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59Fifty Caps, photo credit: Bob Metelus

Maintaining the Fear of God brand, all of the caps are made with wool fabric and other features worn on the field by the MLB players in the 1980s and 1990s and pay homage to former African-American MLB Stars like Dave Winfield (1981), Darryl Strawberry (1986, 1991), Andre Dawson (1989), Rickey Henderson (1991), Ken Griffey Jr. (1991, 1993, 2000), Jerry Manuel (1995, 1999) and Gary Sheffield (1996). The caps include the player’s name, year and team affiliation on the sweatband, jersey number on the back of the cap and official All-Star Game logo on the right-wear side of the cap. The former players collectively waived all royalty payments from the sale of the caps so that a donation could be made to the Jackie Robinson Foundation, of which $200,000 was raised and presented to the foundation at Alchemist on July 10th, 2017.

New Era Cap X Fear Of God Pop Up
MIAMI BEACH, FL – JULY 10: Jerry Manuel attends the New Era Cap X Fear Of God Pop Up at Alchemist on July 10, 2017 in Miami Beach, Florida. (Photo by Bobby Metelus/Getty Images for New Era Cap)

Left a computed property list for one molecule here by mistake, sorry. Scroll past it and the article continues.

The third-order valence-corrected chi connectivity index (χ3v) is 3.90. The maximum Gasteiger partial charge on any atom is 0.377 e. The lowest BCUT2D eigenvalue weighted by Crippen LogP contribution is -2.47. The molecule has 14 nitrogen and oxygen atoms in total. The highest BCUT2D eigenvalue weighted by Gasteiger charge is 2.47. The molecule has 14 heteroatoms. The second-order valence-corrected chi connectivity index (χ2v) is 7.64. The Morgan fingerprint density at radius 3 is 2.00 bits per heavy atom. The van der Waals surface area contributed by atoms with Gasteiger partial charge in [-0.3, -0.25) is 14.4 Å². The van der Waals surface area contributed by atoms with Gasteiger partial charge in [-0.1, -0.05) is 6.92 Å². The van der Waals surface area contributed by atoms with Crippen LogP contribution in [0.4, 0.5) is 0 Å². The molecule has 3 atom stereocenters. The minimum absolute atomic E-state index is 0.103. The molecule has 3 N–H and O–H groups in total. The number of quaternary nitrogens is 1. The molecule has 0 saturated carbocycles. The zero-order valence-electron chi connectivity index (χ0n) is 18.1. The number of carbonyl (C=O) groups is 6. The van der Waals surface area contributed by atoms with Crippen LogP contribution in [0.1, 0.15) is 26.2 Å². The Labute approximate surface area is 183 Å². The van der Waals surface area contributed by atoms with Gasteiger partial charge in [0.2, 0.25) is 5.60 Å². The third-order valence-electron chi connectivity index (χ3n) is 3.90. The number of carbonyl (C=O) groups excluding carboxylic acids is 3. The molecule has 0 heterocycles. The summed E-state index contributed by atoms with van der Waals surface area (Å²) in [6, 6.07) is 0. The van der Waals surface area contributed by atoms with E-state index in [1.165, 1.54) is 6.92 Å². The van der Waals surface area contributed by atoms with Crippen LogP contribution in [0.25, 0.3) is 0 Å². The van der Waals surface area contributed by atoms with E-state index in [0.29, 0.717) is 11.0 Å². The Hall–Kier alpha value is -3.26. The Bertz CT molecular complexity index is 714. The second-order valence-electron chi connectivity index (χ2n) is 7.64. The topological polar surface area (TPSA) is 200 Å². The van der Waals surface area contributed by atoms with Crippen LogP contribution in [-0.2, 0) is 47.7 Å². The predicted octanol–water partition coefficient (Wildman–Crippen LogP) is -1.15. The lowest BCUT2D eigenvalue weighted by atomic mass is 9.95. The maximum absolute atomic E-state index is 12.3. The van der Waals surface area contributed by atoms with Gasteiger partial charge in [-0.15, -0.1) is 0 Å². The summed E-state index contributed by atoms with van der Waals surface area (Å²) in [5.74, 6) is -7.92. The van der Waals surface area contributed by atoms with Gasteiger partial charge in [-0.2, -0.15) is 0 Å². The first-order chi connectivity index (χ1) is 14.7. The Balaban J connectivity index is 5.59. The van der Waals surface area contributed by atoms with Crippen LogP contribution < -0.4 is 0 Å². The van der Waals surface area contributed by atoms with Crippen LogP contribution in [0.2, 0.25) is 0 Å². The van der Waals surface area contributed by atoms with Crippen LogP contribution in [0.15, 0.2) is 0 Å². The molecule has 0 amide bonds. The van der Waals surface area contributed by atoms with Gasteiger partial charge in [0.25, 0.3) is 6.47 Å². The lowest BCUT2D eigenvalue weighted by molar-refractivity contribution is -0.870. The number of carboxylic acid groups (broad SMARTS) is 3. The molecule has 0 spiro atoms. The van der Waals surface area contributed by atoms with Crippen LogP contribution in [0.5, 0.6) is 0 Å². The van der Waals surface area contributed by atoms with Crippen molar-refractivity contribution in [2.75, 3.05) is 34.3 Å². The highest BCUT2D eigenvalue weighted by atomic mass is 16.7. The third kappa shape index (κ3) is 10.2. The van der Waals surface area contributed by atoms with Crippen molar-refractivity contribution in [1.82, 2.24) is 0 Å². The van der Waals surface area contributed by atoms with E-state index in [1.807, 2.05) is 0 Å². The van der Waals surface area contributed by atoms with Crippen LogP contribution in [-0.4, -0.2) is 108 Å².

As the L.A.-based designer was in town to celebrate the star-studded weekend and the launch of his Fifth Collection and collaboration with New Era, Haute Living caught up with Lorenzo to find out more about the new line, why celebs connect so much with his brand and what’s next for him and Fear of God. Here’s the scoop:

HL: How did your collaboration with New Era and the MLB All-Stars transpire?

JL: It was really through fashion. The muse of my Fifth Collection was a high school athlete from the ‘90s, who wasn’t really educated on luxury fashion and whose style was just built on what he had in his closet. One of the cornerstones of his look was a fitted hat. Back in the ’90s, we did not wear snapbacks, we did not wear dad caps; you wore the official fitted hat. And so, in order for me to tell this story properly around my Fifth Collection, I needed to partner with New Era to remake this hat. We remade it domestically here in the old Buffalo factory. All the fabrications are 100-percent wool a 100-percent vintage—consistent with what used to be made—all the labels, even the green under the brim and the white taping. We did not miss a beat. Being a luxury American designer, I needed to propose what I felt was the most luxury hat, and to me that is a New Era fitted hat. It is not a dad hat or a snapback.